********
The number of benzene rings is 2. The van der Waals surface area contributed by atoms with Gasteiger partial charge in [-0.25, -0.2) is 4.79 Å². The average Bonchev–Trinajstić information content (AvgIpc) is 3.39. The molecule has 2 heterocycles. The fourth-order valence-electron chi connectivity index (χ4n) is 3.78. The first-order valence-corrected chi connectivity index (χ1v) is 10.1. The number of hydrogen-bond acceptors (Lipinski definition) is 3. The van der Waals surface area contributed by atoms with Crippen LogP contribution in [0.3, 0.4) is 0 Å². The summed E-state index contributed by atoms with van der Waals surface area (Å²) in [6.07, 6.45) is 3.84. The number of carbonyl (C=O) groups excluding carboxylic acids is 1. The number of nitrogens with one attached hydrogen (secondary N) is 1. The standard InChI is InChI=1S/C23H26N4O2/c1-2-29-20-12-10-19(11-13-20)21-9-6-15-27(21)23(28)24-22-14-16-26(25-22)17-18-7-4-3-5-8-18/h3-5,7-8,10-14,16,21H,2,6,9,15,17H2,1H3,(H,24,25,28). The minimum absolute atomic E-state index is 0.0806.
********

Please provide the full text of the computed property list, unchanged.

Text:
The number of benzene rings is 2. The van der Waals surface area contributed by atoms with Gasteiger partial charge in [-0.25, -0.2) is 4.79 Å². The average Bonchev–Trinajstić information content (AvgIpc) is 3.39. The molecule has 2 heterocycles. The fourth-order valence-electron chi connectivity index (χ4n) is 3.78. The first-order valence-corrected chi connectivity index (χ1v) is 10.1. The number of hydrogen-bond acceptors (Lipinski definition) is 3. The van der Waals surface area contributed by atoms with Crippen LogP contribution in [0.3, 0.4) is 0 Å². The summed E-state index contributed by atoms with van der Waals surface area (Å²) in [6.07, 6.45) is 3.84. The number of carbonyl (C=O) groups excluding carboxylic acids is 1. The number of nitrogens with one attached hydrogen (secondary N) is 1. The standard InChI is InChI=1S/C23H26N4O2/c1-2-29-20-12-10-19(11-13-20)21-9-6-15-27(21)23(28)24-22-14-16-26(25-22)17-18-7-4-3-5-8-18/h3-5,7-8,10-14,16,21H,2,6,9,15,17H2,1H3,(H,24,25,28). The minimum absolute atomic E-state index is 0.0806.